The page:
Let’s do a fun design thinking exercise! Learn about the d.school’s fundamental values with this walk-through group exercise; including a PDF print-out accompanying each step.
The project we are showing you today is an iteration of the d.school’s iconic Wallet Project. The original wallet project was created as an introduction to design thinking.
Design thinking exercise step by step
Analogue to the Wallet project, Walk Me Through Your Phone is an immersive activity meant to give participants a full cycle through the design thinking process in a brief time frame. It uses something very basic everybody today can connect with: a phone. The project itself introduces you to the fundamental values of the design thinking: human-centred design, a bias towards action, and a culture of iteration and rapid prototyping. Note that this is a preview into a broad spectrum, there are many more methods and activities that the term ‘design thinking’ encompasses.
A physical artefact allows for immediate recall of experiences
Why did we choose a mobile phone as the starting point? By today, practically everyone has some experience with a mobile phone. Its contents, preferences and installed apps have the potential to evoke a range of meaning and in the larger context it's a very personal object. The mobile phone as a starting point enables a wide range of potential innovation outcomes, while empathy is key since the ties to our phone border to even being intimate. Having a physical artefact in-hand allows for immediate recall of experiences (participants can gain empathy for one another in the room). And at the end, everybody has it in their pockets always ready to go online.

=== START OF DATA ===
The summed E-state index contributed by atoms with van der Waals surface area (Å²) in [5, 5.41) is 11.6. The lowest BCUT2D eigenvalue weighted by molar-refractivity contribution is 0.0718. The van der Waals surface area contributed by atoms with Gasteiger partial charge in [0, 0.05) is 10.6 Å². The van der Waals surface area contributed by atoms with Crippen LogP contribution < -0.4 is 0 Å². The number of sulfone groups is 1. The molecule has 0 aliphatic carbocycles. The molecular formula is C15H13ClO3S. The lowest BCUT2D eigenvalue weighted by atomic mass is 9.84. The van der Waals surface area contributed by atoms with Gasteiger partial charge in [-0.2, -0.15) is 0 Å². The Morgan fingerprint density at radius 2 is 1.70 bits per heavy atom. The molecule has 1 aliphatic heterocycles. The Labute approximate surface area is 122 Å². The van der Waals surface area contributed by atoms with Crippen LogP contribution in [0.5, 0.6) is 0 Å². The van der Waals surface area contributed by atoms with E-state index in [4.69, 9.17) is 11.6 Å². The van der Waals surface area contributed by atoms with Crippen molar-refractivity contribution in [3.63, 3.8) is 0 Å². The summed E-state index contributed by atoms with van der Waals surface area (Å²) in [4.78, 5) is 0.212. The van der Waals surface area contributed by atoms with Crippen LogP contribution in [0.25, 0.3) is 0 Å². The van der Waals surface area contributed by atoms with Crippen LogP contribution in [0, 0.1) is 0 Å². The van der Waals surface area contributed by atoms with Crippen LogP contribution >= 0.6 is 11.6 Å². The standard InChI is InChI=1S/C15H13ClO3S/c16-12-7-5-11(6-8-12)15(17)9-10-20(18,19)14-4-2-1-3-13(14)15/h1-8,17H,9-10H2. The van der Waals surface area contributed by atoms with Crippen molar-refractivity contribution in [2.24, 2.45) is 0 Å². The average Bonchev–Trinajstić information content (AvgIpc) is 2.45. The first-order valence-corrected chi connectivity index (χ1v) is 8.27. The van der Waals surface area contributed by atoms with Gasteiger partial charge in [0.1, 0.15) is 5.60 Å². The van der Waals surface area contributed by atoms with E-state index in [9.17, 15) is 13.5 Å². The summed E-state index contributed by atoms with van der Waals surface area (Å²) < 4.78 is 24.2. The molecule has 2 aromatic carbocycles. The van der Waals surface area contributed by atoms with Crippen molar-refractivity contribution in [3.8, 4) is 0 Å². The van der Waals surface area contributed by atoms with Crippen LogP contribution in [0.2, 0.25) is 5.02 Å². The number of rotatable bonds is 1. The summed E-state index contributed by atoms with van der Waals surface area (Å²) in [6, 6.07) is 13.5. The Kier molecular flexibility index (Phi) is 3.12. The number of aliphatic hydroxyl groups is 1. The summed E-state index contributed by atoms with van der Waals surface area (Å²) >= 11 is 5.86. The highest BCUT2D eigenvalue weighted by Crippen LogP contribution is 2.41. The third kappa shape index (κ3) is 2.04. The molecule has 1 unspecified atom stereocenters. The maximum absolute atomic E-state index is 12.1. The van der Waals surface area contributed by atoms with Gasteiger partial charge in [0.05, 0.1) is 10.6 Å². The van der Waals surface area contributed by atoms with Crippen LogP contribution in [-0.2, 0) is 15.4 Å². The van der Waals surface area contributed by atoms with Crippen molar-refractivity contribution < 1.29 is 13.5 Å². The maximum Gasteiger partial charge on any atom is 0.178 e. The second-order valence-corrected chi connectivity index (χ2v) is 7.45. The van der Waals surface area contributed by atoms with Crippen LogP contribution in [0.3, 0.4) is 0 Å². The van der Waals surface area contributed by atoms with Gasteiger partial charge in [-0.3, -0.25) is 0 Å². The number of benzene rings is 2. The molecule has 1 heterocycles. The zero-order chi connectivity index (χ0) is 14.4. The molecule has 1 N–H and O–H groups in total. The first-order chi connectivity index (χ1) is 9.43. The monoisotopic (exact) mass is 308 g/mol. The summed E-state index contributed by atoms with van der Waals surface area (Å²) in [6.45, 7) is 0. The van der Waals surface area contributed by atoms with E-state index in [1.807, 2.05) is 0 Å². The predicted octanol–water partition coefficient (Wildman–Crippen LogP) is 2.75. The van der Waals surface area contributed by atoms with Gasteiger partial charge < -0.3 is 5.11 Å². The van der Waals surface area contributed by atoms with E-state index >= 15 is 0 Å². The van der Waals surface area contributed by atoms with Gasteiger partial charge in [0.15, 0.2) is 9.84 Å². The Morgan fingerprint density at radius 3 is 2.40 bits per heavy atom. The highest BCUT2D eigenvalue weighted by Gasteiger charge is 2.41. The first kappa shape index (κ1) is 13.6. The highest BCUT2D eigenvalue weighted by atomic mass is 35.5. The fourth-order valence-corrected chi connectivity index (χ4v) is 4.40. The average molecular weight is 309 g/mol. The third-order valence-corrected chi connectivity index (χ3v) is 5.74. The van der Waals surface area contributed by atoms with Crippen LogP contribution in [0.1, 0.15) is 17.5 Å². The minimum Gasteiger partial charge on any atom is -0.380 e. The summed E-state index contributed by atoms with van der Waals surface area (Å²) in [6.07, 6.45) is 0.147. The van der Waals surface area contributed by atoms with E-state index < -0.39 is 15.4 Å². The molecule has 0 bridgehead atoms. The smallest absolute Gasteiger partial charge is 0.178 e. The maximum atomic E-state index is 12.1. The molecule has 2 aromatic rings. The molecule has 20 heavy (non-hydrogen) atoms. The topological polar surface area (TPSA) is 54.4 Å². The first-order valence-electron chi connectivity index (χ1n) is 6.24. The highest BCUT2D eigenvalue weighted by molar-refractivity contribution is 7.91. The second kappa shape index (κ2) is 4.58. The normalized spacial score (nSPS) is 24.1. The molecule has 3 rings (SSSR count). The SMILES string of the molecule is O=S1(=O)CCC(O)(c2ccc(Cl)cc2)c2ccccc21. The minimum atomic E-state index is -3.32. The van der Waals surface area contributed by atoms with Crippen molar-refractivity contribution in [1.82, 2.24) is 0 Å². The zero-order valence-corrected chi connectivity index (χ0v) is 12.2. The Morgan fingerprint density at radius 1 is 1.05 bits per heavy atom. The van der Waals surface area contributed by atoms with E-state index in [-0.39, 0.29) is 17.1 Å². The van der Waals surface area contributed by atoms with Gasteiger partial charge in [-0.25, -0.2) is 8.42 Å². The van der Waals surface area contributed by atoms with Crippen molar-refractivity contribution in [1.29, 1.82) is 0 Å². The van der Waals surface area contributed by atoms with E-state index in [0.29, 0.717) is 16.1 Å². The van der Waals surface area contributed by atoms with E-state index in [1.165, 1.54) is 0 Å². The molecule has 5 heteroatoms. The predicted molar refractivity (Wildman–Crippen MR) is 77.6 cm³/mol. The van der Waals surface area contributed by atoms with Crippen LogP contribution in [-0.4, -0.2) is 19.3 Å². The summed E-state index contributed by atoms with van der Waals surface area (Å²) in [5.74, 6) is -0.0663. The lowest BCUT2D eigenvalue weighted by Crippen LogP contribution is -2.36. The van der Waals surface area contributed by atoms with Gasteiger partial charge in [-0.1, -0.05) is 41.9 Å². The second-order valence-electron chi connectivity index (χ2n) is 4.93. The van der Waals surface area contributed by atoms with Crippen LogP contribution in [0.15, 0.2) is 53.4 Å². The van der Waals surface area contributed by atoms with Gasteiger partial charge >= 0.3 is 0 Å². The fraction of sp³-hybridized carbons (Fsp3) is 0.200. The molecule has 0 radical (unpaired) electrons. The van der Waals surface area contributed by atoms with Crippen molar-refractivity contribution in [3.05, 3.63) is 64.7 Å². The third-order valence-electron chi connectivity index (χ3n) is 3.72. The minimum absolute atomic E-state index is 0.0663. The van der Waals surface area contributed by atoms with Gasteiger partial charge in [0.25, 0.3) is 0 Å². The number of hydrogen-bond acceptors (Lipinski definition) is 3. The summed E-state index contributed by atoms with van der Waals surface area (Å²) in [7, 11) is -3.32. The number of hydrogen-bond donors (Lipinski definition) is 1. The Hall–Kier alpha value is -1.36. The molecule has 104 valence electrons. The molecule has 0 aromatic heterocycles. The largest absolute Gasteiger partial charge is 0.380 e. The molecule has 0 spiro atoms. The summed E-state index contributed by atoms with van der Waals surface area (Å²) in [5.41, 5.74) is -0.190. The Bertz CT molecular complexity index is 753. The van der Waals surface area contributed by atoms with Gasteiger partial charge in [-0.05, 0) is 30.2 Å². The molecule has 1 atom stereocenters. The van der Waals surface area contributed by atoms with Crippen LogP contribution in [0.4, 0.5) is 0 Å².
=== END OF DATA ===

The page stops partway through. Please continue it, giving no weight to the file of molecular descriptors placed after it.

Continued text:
Transform the topic into any other exercise
It is certainly possible to facilitate a similar project with a different topic — and you may choose to in order to amp up a particular aspect you think is important for your group of participants. For example, we have done the ‘oral-hygiene project’ to make it more personal and had participants observe their partners in their homes previous to the beginning of the workshop. We also do a ‘redesign the gift-giving experience’ version, with the aim to encourage participants to create services, experiences, and systems. If you decide to change the topic [you can simply change the instructions for the first two steps], be mindful of the considerations we listed above and scope it in a way that is both wide-open to possibilities but also manageable for participants.
Now, onward to the user-centered design exercise Walk Me Through Your Phone. Please download the PDF file. Ready, steady, go!